to Me & be
for I am
In my conversion, the very point lay in making the discovery that I had
nothing to do but
To look to Christ
and I should be saved.
I believe that I had
been a very good, attentive hearer; my own impression about myself was
that nobody ever listened much better than I did. For years, as a child, I
tried to learn the way of salvation; and either I did not hear it set
forth, which I think cannot quite have been the case, or else I was
spiritually blind and deaf, and could not see it and could not hear it;
but the good news that I was, as a sinner, to look away from myself to
Christ, as much startled me, and came as fresh to me, as any news I ever
heard in my life. Had I never read my Bible? Yes, and I read it earnestly.
Had I never been taught by Christian people? Yes, I had, by mother, and
father, and others. Had I not heard the gospel? Yes, I think I had; and
yet, somehow, it was like a new revelation to me that I was to ''believe
and live.'' I confess to have been tutored in piety, put into my cradle by
prayerful hands, and lulled to sleep by songs concerning Jesus; but after
having heard the gospel continually, with line upon line, precept upon
precept, here much and there much, yet, when the Word of the Lord came to
me with power, it was as new as if I had lived among the unvisited tribes
of Central Africa, and had never heard the tidings of the cleansing
fountain filed with blood, drawn from the Savior's veins.
When, for the first time, I received the gospel to my soul's salvation, I
thought that I had never really heard it before, and I began to think that
the preachers to whom I had listened had not truly preached it. But, on
looking back, I am inclined to believe that I had heard the gospel fully
preached many hundreds of times before, and that this was the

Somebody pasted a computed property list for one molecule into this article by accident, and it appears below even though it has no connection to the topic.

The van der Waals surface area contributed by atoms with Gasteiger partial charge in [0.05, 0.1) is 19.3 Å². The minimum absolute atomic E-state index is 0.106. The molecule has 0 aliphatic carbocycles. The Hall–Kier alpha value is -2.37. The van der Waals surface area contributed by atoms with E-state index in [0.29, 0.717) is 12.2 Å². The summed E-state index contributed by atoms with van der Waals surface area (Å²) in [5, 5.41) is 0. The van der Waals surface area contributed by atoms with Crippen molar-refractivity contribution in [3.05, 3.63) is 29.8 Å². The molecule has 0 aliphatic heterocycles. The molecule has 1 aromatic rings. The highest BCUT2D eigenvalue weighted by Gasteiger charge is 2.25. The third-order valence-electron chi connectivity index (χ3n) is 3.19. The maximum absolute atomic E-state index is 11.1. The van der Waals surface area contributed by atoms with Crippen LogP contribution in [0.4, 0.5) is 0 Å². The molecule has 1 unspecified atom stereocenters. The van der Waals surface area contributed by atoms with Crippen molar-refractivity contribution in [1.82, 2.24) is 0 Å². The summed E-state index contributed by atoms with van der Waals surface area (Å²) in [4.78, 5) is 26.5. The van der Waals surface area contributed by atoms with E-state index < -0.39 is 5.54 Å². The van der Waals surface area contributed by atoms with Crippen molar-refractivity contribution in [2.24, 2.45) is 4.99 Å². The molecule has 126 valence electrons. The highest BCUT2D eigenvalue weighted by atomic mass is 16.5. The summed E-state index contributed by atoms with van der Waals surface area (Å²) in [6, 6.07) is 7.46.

difference,--that I then heard it as though I heard it not; and when I did
hear it, the message may not have been any more clear in itself than it
had been at former times, but the power of the Holy Spirit was present to
open my ear, and to guide the message to my heart….
I sometimes think I might have been in darkness and despair until now had
it not been for the goodness of God in sending a snowstorm, one Sunday
morning, while I was going to a certain place of worship. When I could go
no further, I turned down a side street, and came to a little Primitive
Methodist Chapel. In that chapel there may have been a dozen or fifteen
people. I had heard of the Primitive Methodists, how they sang so loudly
that they made people's heads ache; but that did not matter to me. I
wanted to know how I might be saved, and if they could tell me that, I did
not care how much they made my head ache. The minister did not come that
morning; he was snowed up, I suppose. At last, a very thin-looking man, a
shoemaker, or tailor, or something of that sort, went up into the pulpit
to preach. Now, it is well that preachers should be instructed; but this
man was really stupid. He was obliged to stick to his text, for the simple
reason that he had little else to say. The text was,--'
LOOK UNTO ME, AND BE YE SAVED,
ALL THE ENDS OF THE EARTH.
He did not even pronounce the words rightly, but that did not matter.
There was, I thought, a glimpse of hope for me in that text. The preacher
'My dear friends, this is a very simple text indeed. It
says, 'Look.' Now lookin' don't take a deal of pains. It ain't liftin'
your foot or your finger; it is just, 'Look.' Well, a man needn't go to
College to learn to look. You may be the biggest fool, and yet you can
look. A man needn't be worth a thousand a year to be able to look. Anyone
can look; even a child can look. But then the text says, 'Look unto Me.'
Ay!'' said he, in broad Essex, ''Many on ye are lookin' to yourselves, but
it's no use lookin' there. You'll never find any comfort in yourselves.
Some look to God the Father. No, look to Him by-and-by. Jesus Christ says,
'Look unto Me.' Some on ye say, 'We must wait for the Spirit's workin'.'
You have no business with that just now. Look to Christ. The text says,
'Look unto Me.' ''
Then the good man followed up his text in this way:--